I apologize for the long comment, and, in fact, I doubt this comment will be published - the number of resources I provided will no doubt trip a moderation function, and I have to wonder if it will ever leave the moderate queue. However, I do hope you take the time to read it, and realize just how judgemental, irrational, and illogical you are being about this entire situation.

Nathaniel said...

Sandy, forbidden fruit is almost always tasted by teenagers. That's why schools pass out condoms these days rather than attempt to teach abstinence. Clearly, it would be stupid to tell a teenager to never touch Dad's gun, thereby ascribing to it a tempting aura.

So instead, you take the kid shooting and teach him gun safety. Again, there are teenagers all over the country with their own hunting rifles and shotguns, and they don't hurt anyone. They are taught from a young age to handle firearms with care and respect. When they become teenagers, they know that guns as just another piece of hardware--hardly worth getting excited about.

I'm not sure if you're worried about accidents or suicides, but the numbers for both are regularly published. The data in that report demonstrates that kids (under 14) aren't dying because of guns. Unfortunately, I don't have numbers for the number of suicides/accidents among teenagers that use guns from the home. But it's really not that relevant anyway, because any teenager knows several other ways to kill himself. Is it the gun's fault if by being present in a home a kid chooses to kill himself by shooting himself rather than cutting himself or hanging himself? If we insist on keeping firearms out of the home to prevent teens from having access to them, we should also keep knives out of the home, for example. What's the difference?

Staci Schoff said...

Linoge -- My pretending not to disclose my feelings about my husband hunting is an (apparently disturbingly unsuccessful) attempt at subtle humor.

Second, I'm well aware that my husband could kill me without a gun - wouldn't take him but a few minutes. I'll remember to take comfort in that hereafter.

Third, I apologize for my lack of technical gun knowledge -- if I wasn't clear in my post, I'm really not into guns. The point is that my husband and I agree that guns and small children don't mix and any that we might have would be stored in a manner so as to be entirely useless in a home invasion situation. Don't worry about us though, we do have a variety of other weopons, plans-of-attack and so forth, because luckily we're just as paranoid and delusional as the rest of the people who spend a lot of time considering the possibility of home-invasions.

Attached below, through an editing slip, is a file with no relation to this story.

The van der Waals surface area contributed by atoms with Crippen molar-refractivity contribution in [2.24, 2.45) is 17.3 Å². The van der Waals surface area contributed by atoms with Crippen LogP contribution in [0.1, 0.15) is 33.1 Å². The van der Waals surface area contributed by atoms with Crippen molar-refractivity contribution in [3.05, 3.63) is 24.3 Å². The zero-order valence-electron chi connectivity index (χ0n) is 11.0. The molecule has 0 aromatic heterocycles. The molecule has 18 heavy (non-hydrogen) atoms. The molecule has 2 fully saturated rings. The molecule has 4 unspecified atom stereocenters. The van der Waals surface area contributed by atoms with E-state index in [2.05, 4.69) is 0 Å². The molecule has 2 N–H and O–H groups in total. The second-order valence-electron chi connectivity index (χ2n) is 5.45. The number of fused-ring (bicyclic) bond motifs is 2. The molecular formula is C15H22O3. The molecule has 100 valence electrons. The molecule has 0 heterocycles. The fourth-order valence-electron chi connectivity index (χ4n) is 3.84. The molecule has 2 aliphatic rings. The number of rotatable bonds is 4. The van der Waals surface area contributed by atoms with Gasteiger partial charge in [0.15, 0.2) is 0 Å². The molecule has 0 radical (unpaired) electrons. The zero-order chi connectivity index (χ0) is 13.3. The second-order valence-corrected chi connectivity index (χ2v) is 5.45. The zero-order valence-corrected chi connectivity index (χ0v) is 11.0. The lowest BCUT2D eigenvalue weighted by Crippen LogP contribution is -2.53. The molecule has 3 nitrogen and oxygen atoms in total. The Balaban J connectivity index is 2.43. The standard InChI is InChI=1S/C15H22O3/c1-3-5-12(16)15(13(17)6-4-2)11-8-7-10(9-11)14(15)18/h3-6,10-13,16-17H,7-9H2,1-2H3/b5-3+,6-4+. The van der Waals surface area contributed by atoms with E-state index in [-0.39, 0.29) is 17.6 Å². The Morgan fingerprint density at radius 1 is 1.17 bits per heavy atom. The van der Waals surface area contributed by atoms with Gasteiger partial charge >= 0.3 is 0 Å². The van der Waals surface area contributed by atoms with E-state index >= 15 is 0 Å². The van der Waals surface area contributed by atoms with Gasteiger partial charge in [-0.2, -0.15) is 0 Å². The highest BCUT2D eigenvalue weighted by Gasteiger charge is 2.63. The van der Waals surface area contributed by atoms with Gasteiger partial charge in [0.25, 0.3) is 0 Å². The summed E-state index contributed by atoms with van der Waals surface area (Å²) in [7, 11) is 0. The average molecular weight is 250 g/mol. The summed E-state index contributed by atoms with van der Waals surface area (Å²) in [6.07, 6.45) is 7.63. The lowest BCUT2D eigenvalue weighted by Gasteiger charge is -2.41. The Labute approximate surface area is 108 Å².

Finally, I didn't call people who own firearms rednecks, I called hunters rednecks. I know it's not nice, but it is a common stereotype. I do have at least half a brain, however, and I am aware that not all rednecks hunt, nor are all hunters rednecks. I'm also aware that redneck is loosely defined and not a nice word to say.

Weer'd Beard said...

Great Link, Linoge. Sadly all your hard work fell on deaf ears. You can lead a horse to water, but you can't make it drink.

And so my own life experiences can be ignored. I was born into a Liberal house, and like my parents I had a dislike of guns. When I graduated highschool I elected to go to school in central Maine. I made many friends in the more Rural countryside, and I was very suprised to find that not only did most of their families own guns (and not just hunting rifles, but shotguns, and handguns) but many of them were not any more locked up than the kitchen knives, or the medicine cabnet, or the drain-o under the sink. Many of these people carried their guns as well.

There was virtually no crime. I have a lot of family in Vermont (which has almost no gun laws at all...you can buy your first gun at age 16 and carry it loaded and concealed with no permit required, just the federal background check) there is almost no crime there, and again very little of the "progressive" ideas of gun storage (gun locked, disasembled, ammo locked in different areas). Just simply placing the gun in a cabnet unloaded with the ammo beside it, and making damned sure all in the house respect the safty rules.

I currently live in Boston, the amount of violent crime (knife attacks outnumber gun ones 2-1) is MUCH higher. But the gun laws are VERY restrictive (licence required for ownership of any gun OR ammo, police have the right to refuse a permit for any reason, minimum age for a handgun is 21, all are required to take a safty course, and private sales are limeted to 4 per year, and must be tracked by the state) yet almost all of the criminals don't follow our gun law (hell most of them aren't even of AGE let alone have a clean background, and legally buy the gun).

Guns are tools like anything else. If properly and smarly used and stored they are SAFER than common household items like knives and chemicals (a young child likely doesn't have the strenth to load most firearms, or even to pull the trigger, yet they can cut or poison themselves with ease)

I'm not saying this to scare you, nor did Linoge talk about domestic violence to scare you. I assume that your husband is not violent to you not because you don't supply him with the tools to do you harm (we both agree that's foolish) but because you don't choose to allow people who are violent or dangerous into your life (I don't either).